The hw_random device driver is software that makes use of a
The hw_random framework is software that makes use of a
special hardware feature on your CPU or motherboard,
a Random Number Generator (RNG).
a Random Number Generator (RNG). The software has two parts:
a core providing the /dev/hw_random character device and its
sysfs support, plus a hardware-specific driver that plugs
into that core.
In order to make effective use of this device driver, you
To make the most effective use of these mechanisms, you
should download the support software as well. Download the
latest version of the "rng-tools" package from the
hw_random driver's official Web site:
http://sourceforge.net/projects/gkernel/
About the Intel RNG hardware, from the firmware hub datasheet:
The Firmware Hub integrates a Random Number Generator (RNG)
using thermal noise generated from inherently random quantum
mechanical properties of silicon. When not generating new random
bits the RNG circuitry will enter a low power state. Intel will
provide a binary software driver to give third party software
access to our RNG for use as a security feature. At this time,
the RNG is only to be used with a system in an OS-present state.
Those tools use /dev/hw_random to fill the kernel entropy pool,
which is used internally and exported by the /dev/urandom and
/dev/random special files.
Theory of operation:
Character driver. Using the standard open()
CHARACTER DEVICE. Using the standard open()
and read() system calls, you can read random data from
the hardware RNG device. This data is NOT CHECKED by any
fitness tests, and could potentially be bogus (if the
......@@ -36,9 +29,37 @@ Theory of operation:
a security-conscious person would run fitness tests on the
data before assuming it is truly random.
/dev/hwrandom is char device major 10, minor 183.
The rng-tools package uses such tests in "rngd", and lets you
run them by hand with a "rngtest" utility.
/dev/hw_random is char device major 10, minor 183.
CLASS DEVICE. There is a /sys/class/misc/hw_random node with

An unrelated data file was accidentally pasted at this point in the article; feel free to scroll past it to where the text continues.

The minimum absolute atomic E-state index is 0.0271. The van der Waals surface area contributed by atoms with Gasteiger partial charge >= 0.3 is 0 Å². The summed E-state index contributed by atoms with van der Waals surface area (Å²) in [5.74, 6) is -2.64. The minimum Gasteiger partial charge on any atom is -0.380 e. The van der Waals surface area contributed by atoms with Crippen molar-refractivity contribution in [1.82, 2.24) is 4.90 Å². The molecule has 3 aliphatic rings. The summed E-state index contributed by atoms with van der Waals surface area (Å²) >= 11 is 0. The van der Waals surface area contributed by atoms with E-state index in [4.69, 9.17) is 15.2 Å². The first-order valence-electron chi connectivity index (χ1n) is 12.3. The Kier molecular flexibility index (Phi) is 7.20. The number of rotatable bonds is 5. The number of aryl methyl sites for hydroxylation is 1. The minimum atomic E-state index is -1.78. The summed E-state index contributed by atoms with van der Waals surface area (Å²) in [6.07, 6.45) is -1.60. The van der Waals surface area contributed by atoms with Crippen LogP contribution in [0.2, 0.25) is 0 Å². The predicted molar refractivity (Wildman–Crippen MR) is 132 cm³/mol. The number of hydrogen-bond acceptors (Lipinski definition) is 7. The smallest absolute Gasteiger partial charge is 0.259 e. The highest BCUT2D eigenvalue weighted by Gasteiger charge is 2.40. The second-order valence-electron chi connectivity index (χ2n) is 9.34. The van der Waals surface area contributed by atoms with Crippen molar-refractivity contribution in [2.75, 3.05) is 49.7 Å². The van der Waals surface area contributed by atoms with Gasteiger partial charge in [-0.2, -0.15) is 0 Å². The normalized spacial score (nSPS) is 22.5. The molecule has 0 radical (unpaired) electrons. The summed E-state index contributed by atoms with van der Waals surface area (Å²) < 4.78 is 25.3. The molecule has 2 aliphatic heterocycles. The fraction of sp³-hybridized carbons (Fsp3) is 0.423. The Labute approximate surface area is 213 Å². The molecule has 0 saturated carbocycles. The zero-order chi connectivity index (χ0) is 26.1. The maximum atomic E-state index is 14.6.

two unique attributes, "rng_available" and "rng_current". The
"rng_available" attribute lists the hardware-specific drivers
available, while "rng_current" lists the one which is currently
connected to /dev/hw_random. If your system has more than one
RNG available, you may change the one used by writing a name from
the list in "rng_available" into "rng_current".
==========================================================================
Hardware driver for Intel/AMD/VIA Random Number Generators (RNG)
Copyright 2000,2001 Jeff Garzik <jgarzik@pobox.com>
Copyright 2000,2001 Philipp Rumpf <prumpf@mandrakesoft.com>
About the Intel RNG hardware, from the firmware hub datasheet:
The Firmware Hub integrates a Random Number Generator (RNG)
using thermal noise generated from inherently random quantum
mechanical properties of silicon. When not generating new random
bits the RNG circuitry will enter a low power state. Intel will
provide a binary software driver to give third party software
access to our RNG for use as a security feature. At this time,
the RNG is only to be used with a system in an OS-present state.
Driver notes:
Intel RNG Driver notes:
* FIXME: support poll(2)
......
......@@ -70,7 +70,7 @@ Every PCI card emits a PCI IRQ, which can be INTA, INTB, INTC or INTD:
These INTA-D PCI IRQs are always 'local to the card', their real meaning
depends on which slot they are in. If you look at the daisy chaining diagram,
a card in slot4, issuing INTA IRQ, it will end up as a signal on PIRQ2 of
a card in slot4, issuing INTA IRQ, it will end up as a signal on PIRQ4 of
the PCI chipset. Most cards issue INTA, this creates optimal distribution
between the PIRQ lines. (distributing IRQ sources properly is not a
necessity, PCI IRQs can be shared at will, but it's a good for performance
......
......@@ -105,7 +105,7 @@ Drives are normally found by auto-probing and/or examining the CMOS/BIOS data.
For really weird situations, the apparent (fdisk) geometry can also be specified
on the kernel "command line" using LILO. The format of such lines is:
hdx=cyls,heads,sects,wpcom,irq
hdx=cyls,heads,sects
or hdx=cdrom
where hdx can be any of hda through hdh, Three values are required
......@@ -214,9 +214,9 @@ driver using the "options=" keyword to insmod, while replacing any ',' with
Summary of ide driver parameters for kernel command line
--------------------------------------------------------
"hdx=" is recognized for all "x" from "a" to "h", such as "hdc".
"hdx=" is recognized for all "x" from "a" to "u", such as "hdc".
"idex=" is recognized for all "x" from "0" to "3", such as "ide1".
"idex=" is recognized for all "x" from "0" to "9", such as "ide1".
"hdx=noprobe" : drive may be present, but do not probe for it
......@@ -228,13 +228,6 @@ Summary of ide driver parameters for kernel command line
"hdx=cyl,head,sect" : disk drive is present, with specified geometry
"hdx=remap" : remap access of sector 0 to sector 1 (for EZDrive)
"hdx=remap63" : remap the drive: add 63 to all sector numbers
(for DM OnTrack)
"idex=noautotune" : driver will NOT attempt to tune interface speed